Analysts said last night the chain of 60 newspapers, including the Northern Echo, the Brighton Evening Argus and the Oxford Mail, could fetch up to pounds 300m.
Lazard Freres, Pearson's merchant banking arm, is to consider offers from a limited number of qualified companies, a spokesman said last night.
The most likely buyers are Newsquest, owner of the regional titles formerly held by Reed Elsevier, and Northcliffe, the regional press subsidiary of Daily Mail & General Trust.
Other possible buyers include Midland, publisher of the Birmingham Post, and Tony O'Reilly's Independent Newspapers. But lower-than-expected profits this year could make it difficult for Midland to raise the required funds, analysts said.
Newsquest, backed by US leveraged buyout specialists KKR, could buy the group and then break it up, keeping only the titles it wants and selling newspapers on to other buyers, including Midland.
Explaining the decision to sell, John Makinson, finance director, said: "When we looked around the group, trying to decide which links with other Pearson assets made sense, Westminster Press did not really fit."
The company, which publishes the Financial Times and owns Madame Tussauds in London, has been under intense pressure in recent months to restructure its sprawling operations, and to sell investments in mature industries. The market has speculated that lack of action could spark a takeover bid aimed at breaking up the publishing, theme park, media and financial services conglomerate.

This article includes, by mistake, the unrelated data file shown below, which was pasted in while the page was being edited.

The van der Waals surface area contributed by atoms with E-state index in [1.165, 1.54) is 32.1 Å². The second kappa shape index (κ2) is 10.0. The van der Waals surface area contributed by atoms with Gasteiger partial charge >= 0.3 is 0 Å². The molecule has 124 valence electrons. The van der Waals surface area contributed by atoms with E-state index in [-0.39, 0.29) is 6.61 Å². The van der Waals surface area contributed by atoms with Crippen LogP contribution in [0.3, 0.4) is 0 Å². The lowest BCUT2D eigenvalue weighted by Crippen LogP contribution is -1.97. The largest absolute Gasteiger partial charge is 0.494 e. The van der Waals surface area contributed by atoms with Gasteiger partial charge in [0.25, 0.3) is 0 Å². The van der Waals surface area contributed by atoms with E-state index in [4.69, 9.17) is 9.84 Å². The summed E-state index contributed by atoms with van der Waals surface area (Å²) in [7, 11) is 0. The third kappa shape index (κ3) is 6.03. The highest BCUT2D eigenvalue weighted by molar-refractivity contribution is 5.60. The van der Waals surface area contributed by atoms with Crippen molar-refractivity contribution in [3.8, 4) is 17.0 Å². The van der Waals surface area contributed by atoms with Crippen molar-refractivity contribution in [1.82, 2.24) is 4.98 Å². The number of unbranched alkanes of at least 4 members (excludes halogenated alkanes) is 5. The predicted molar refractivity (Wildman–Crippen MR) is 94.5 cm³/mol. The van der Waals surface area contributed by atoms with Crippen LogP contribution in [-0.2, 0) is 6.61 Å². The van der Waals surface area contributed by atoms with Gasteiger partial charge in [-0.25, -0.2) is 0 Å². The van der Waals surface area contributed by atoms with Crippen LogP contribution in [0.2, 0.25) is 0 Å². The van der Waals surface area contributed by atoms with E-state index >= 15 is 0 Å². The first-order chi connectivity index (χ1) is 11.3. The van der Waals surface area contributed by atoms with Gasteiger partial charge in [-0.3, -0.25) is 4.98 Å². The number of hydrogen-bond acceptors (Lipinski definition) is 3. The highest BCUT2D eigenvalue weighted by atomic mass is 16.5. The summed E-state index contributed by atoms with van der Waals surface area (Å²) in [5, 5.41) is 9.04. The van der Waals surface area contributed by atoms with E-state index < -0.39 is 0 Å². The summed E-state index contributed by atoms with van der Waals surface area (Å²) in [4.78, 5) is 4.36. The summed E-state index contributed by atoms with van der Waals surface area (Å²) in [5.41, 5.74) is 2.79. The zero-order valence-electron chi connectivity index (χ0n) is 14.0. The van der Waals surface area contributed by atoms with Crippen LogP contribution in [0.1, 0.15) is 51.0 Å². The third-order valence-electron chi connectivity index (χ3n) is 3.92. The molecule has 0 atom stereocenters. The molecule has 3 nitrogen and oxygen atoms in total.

A senior source at Pearson conceded that the market had been impatient with the company, and added: "I doubt just selling Westminister Press is going to make everyone sit up and applaud."
Mr Makinson said the move was not "an answer to the company's critics," but added that further action - including disposals - could not be ruled out. "I think you'll find in three years time that we will be a very different company," he said, suggesting that the US market remained a key interest.
Pearson's US CD-Rom subsidiary, Mindscape, turned in a miserable performance last year, and has stoked criticism of management, especially managing director Frank Barlow.
Westminster Press, which was run by Mr Barlow before he moved up to the Pearson board, has some of the regional market's best operating margins, following a cost-cutting campaign last year. It made operating profits of pounds 22m last year, on revenues of pounds 143m. But analysts suggested the margins could be difficult to maintain without new investment, and pointed to declining readership figures in excess of the industry-wide average.
Westminster Press has lost circulation at an average compound annual rate of about 5 per cent over five years